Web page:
I find it funny that to this day I frequently receive calls from recruiters and companies who are interested in me helping them do a CRM project. This is even though I make it clear that I have no SAP CRM experience and my resume does not list any SAP CRM experience. However many customers are beginning to realize that the SAP Sales and Distribution background (SD), with its sales and marketing implementation focus helps to ensure good integration between the CRM application and the ERP product, as well as the business experience that a good SAP SD consultant has. On top of that, many highly experienced SD consultants have developed customer focused reports and tools to address some of the customer issues. As a result a solid SD consultant has a fair understanding of the types of data points and BI reports that are necessary to report on. An SAP SD consultant who is skilled and diligent has also encountered many of the issues related to customer retention and customer acquisition.
First Things First – Basic Business Strategy
The difference between an application technician and a business consultant who knows the application is in knowing what questions to ask to determine what the true underlying business need is. Even when technicians learn the business need they often have no idea how to convert that into a solution outside of their very narrow focus. For example, if you have service or repair requests that seem high, do you focus on solving a quality problem, or on shipping processes, or packaging, or other reasons? And to resolve these issues, do you have or need a solution database? Do you need some form of Engineering Change Management process integrated within the Customer Service processes? Do you need Quality Management (QM)? Is full blown SAP style QM overkill? Is there a way to promote customer self-service with solving some of their own problems, both to empower them and to reduce your own internal costs? Did the ERP or CRM consultant have basic business and troubleshooting skills to ask such questions? If you want ROI for IT expenditures, if you want SAP ERP, CRM, BI, or SOA to deliver business related results, start asking business questions about why you are looking at any technology spend to begin with:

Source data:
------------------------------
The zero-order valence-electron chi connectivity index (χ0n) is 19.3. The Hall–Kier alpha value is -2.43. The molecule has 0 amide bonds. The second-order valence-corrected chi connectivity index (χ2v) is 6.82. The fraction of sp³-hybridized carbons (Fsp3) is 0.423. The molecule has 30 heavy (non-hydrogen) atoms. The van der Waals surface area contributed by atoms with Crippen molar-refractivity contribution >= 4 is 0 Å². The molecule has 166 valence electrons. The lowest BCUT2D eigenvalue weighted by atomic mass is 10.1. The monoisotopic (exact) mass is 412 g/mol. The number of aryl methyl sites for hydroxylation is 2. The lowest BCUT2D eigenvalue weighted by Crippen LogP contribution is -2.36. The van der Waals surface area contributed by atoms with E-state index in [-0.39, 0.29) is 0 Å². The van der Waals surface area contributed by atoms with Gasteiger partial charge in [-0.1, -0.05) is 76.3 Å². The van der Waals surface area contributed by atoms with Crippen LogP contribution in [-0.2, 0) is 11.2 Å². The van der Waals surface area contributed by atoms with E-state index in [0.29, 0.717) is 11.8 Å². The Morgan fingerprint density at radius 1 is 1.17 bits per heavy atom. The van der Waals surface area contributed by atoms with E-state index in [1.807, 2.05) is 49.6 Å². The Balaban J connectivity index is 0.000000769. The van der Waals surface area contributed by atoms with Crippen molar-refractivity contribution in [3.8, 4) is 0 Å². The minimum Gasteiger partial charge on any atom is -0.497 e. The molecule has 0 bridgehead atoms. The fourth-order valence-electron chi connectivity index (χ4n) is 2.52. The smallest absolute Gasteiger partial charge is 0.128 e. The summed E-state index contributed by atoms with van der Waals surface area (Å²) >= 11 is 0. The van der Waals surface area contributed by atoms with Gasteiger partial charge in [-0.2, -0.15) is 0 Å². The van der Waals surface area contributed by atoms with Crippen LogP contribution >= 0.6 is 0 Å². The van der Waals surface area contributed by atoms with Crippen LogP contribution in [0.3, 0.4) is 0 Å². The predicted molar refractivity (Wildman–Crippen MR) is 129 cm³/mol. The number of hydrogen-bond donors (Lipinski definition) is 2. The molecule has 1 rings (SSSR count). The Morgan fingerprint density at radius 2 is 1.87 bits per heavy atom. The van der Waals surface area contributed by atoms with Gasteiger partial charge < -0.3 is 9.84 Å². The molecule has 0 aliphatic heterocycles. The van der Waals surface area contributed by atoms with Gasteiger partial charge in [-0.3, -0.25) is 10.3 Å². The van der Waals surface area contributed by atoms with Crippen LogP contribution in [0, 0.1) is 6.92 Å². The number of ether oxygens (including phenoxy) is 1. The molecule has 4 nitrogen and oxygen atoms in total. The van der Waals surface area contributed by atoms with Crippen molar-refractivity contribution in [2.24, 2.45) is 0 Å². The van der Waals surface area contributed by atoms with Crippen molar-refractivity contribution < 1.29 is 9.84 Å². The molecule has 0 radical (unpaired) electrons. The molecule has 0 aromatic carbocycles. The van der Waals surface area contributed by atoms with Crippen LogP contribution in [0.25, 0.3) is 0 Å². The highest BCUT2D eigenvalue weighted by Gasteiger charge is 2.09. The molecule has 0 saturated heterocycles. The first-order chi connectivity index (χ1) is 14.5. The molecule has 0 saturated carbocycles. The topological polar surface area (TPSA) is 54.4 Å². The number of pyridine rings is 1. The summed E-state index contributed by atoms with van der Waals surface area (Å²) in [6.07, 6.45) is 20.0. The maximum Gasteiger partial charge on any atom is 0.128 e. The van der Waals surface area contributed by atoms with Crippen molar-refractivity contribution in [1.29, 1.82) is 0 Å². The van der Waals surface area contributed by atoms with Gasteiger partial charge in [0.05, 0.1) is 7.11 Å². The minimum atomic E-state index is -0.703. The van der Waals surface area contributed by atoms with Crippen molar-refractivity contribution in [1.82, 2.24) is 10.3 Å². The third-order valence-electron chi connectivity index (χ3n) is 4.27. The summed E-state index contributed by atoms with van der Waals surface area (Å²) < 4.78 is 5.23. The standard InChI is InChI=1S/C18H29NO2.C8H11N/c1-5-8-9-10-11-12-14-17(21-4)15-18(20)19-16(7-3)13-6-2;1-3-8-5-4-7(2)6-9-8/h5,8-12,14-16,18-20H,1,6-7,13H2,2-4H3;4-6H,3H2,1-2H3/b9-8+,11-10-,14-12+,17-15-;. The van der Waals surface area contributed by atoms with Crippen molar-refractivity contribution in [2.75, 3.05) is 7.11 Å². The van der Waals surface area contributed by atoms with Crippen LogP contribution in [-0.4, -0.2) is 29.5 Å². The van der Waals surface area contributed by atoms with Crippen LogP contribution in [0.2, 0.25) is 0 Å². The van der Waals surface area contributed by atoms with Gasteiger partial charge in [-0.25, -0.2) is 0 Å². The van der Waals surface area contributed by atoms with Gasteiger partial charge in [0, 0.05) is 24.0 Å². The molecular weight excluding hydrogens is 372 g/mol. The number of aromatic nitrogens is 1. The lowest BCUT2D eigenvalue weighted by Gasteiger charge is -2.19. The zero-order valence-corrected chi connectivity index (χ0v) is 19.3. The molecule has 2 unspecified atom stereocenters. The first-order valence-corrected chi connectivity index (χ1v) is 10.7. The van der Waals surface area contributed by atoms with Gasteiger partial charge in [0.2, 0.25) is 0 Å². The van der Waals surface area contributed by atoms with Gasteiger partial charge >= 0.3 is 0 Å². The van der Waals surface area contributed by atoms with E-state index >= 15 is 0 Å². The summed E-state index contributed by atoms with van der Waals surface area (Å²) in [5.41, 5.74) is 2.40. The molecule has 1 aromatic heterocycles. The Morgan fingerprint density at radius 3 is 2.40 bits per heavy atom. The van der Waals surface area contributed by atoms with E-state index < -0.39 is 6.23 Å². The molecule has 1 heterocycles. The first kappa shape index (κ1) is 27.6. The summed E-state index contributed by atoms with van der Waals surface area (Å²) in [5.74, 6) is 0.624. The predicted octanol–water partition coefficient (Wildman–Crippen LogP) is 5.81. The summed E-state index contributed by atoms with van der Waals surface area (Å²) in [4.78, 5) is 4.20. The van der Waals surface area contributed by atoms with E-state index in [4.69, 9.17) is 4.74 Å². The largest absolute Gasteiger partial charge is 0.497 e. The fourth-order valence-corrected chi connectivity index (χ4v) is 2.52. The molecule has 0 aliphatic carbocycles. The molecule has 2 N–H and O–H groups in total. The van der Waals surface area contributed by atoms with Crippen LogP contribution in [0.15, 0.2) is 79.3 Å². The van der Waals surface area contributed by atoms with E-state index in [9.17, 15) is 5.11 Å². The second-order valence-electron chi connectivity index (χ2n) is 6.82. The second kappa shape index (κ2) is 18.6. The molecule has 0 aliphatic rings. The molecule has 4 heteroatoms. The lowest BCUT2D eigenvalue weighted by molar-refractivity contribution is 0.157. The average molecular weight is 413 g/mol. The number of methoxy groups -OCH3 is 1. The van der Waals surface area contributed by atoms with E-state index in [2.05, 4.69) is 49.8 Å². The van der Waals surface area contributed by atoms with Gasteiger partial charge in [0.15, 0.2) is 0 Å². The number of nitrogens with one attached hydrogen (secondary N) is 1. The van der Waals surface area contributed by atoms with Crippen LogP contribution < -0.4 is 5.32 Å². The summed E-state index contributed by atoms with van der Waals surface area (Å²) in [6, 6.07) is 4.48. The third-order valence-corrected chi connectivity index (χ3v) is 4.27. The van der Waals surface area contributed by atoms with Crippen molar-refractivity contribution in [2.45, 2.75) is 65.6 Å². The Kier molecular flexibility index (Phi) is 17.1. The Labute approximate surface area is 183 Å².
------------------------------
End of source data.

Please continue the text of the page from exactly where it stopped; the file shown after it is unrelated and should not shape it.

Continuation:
- How do you determine customer needs and wants?
- How do you track changing dynamics in customer needs and wants?
- How do you convince your customer base to execute a purchase based on their needs or wants?
- How do you anticipate new products or services your customers may need or want next?
- How do you track market spend to new customer or enhanced existing customer product spend?
- Do you measure, or need to measure cost per lead and then lead conversion rates?
- How do you compare to your competitors?
- Is, or should, opportunity tracking be embedded into the customer service process?
- Do you know what opportunities can be converted into new customers or into new (or enhanced) products or services?
- How do you track opportunity costs?
- Do you link complaints / repairs / service / opportunity reporting back to customer attrition?
Does your BI consultant know what to ask or do they just ask you what reports you need? In other words, what are you paying them for? To make a few system settings or for some business benefit? How often does a completely accurate order get to the customer on time? How quickly are orders processed through to delivery, and then how long does delivery take? Are order to receipt to cash cycle-times in line with your competitors, and can you beat your competitors without additional costs?
In other words, if you want ROI it is going to take a genuine focus on the business drivers for why you are even considering some IT application to begin with. And if you want the greatest return, and the best competitive posture in the market it will take some effort in finding consultants who not only know the application but who understand business as well. Without them all you get is another IT application when what you need is business transformation.
Even if your consultant or vendor did some homework and started asking you some of these questions, do they have the depth of experience or business insight to help you understand how to convert your answers into real solutions? Do they know how to help you bridge the entire supply chain process all the way to the customer whether it is in the “back office” ERP application and its direct or indirect connections to the CRM system?